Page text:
- Lama4 in hematopoiesis and AML
- HLA-DQ heterodimers and relapse post-HCT
- Special Report: new classification of hemochromatosis
- CME article: genomic landscape of LGL leukemia
- Neurocognitive and psychosocial problems after Hodgkin lymphoma
- Structural insights into collagen binding by GPVI
- Perspective: the balancing act of treating anemia in SCD
HLA-DQ heterodimers and transplantation, the genomic landscape of LGL leukemia, and an updated classification of hemochromatosis
In this week’s episode we’ll feature new research demonstrating that certain HLA-DQ heterodimers can help predict clinical outcome following hematopoietic cell transplantation. Next, we’ll review a recent integrated and comprehensive genomic analysis that sheds new light on the molecular characteristics of large granular lymphocyte leukemia and its subtypes. Finally, we’ll review the work of a group that proposes a new and more accessible hemochromatosis classification system based on clinical characteristics and genetic features.
Relapse after hematopoietic stem cell transplant (HSCT) remains the most common cause of mortality after HSCT. Previously, matching at the class 2 locus, HLA-DQ, has not been considered to be of major relevance to outcomes, but in this Plenary paper, Petersdorf et al demonstrate that specific heterodimers of HLA-DQ α and β chains are associated with higher rates of relapse and decreased disease-free survival. These findings may alter algorithms for HSCT donor selection and stimulate new investigations into the modulation of graft-versus-tumor activity.
In this month’s CME article, Cheon and colleagues report results of an integrated genomic approach to better define and classify large granular lymphocyte leukemia (LGLL) subtypes. By overlaying the STAT3 mutation status, the authors defined distinct molecular signatures, revealed the common co-occurrence of epigenetic regulator gene alterations, and identified STAT3 mutation-specific clinical associations for this uncommon neoplasm. These data help us better understand the clinical heterogeneity of LGLL.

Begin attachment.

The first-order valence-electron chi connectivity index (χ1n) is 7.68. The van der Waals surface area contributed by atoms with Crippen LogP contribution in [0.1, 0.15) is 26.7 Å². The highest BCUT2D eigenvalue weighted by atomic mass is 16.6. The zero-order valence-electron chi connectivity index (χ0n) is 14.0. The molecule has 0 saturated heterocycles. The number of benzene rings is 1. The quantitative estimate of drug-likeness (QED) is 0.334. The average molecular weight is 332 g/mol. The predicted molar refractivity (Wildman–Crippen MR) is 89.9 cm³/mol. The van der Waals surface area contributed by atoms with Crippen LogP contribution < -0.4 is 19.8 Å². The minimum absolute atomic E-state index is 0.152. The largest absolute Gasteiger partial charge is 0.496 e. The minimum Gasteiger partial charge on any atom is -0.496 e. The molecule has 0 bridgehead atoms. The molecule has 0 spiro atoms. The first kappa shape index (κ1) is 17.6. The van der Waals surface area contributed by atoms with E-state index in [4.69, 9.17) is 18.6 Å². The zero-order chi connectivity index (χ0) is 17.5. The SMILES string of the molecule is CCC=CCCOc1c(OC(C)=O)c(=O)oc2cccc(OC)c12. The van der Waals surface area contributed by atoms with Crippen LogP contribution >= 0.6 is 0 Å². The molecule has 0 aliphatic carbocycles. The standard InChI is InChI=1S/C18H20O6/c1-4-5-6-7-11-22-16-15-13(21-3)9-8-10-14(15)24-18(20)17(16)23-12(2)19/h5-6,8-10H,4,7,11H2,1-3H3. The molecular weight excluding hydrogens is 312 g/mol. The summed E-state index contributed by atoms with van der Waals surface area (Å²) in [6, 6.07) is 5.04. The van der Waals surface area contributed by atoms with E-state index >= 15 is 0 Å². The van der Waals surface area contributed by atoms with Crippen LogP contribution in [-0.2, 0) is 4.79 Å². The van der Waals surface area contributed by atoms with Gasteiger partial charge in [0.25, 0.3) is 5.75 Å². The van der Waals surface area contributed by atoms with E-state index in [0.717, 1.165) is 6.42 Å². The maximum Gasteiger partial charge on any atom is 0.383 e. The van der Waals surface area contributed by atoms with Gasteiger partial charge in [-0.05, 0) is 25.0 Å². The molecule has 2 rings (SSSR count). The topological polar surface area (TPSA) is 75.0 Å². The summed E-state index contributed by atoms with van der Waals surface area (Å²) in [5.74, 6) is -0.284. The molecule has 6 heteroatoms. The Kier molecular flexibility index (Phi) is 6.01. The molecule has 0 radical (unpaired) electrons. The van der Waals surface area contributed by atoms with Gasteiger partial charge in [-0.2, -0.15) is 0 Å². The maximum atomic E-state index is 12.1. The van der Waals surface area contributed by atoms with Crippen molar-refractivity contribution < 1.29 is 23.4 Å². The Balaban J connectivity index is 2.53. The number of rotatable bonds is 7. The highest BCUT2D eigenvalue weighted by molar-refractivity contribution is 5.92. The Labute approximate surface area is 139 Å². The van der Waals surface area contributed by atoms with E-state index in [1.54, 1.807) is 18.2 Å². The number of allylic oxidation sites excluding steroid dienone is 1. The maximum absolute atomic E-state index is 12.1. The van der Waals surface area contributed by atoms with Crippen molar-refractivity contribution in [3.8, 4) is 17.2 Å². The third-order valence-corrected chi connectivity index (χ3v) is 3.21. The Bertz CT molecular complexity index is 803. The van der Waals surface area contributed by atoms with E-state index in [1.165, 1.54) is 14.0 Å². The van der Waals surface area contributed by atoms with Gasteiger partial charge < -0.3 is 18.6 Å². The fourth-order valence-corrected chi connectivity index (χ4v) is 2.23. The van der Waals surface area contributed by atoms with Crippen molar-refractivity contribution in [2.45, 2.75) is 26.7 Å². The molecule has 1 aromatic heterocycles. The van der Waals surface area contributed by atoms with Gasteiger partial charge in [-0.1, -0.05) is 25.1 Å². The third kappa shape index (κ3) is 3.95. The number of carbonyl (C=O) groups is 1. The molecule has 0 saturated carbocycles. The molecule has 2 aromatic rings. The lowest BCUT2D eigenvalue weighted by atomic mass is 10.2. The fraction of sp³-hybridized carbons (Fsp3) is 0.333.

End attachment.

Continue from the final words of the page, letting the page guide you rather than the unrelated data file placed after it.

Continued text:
The hematopoietic niche is disordered and plays a functional role in stress hematopoiesis and acute myeloid leukemia (AML). Cai and colleagues used murine models and human in vitro studies to show that Laminin α4 (Lama4), a major receptor-binding chain of several laminins, is required for normal recovery after myelotoxic irradiation and that its absence accelerates AML and confers resistance to therapy in AML stem cells. It raises the possibility that targeting Lama4 signaling pathways may have therapeutic potential.
Platelet glycoprotein VI (GPVI) is a potential target for antithrombotics. Feitsma and colleagues report the first crystal structure of GPVI complexed with collagen-related peptide and propose the structural basis of GPVI clustering on collagen fibers. This information will enhance design and screening for selective inhibitors that directly inhibit collagen binding to selectively inhibit activation of platelets.
Recent advances in the knowledge of the pathophysiology and molecular basis of iron metabolism highlight that hemochromatosis is caused by mutations in at least 5 genes. In this Special Report, experts from the BIOIRON Society propose an updated classification that is clinically applicable and incorporates the complexity of available state-of-the-art molecular testing. The report also provides a valuable overview of iron-loading conditions that must be distinguished from hemochromatosis.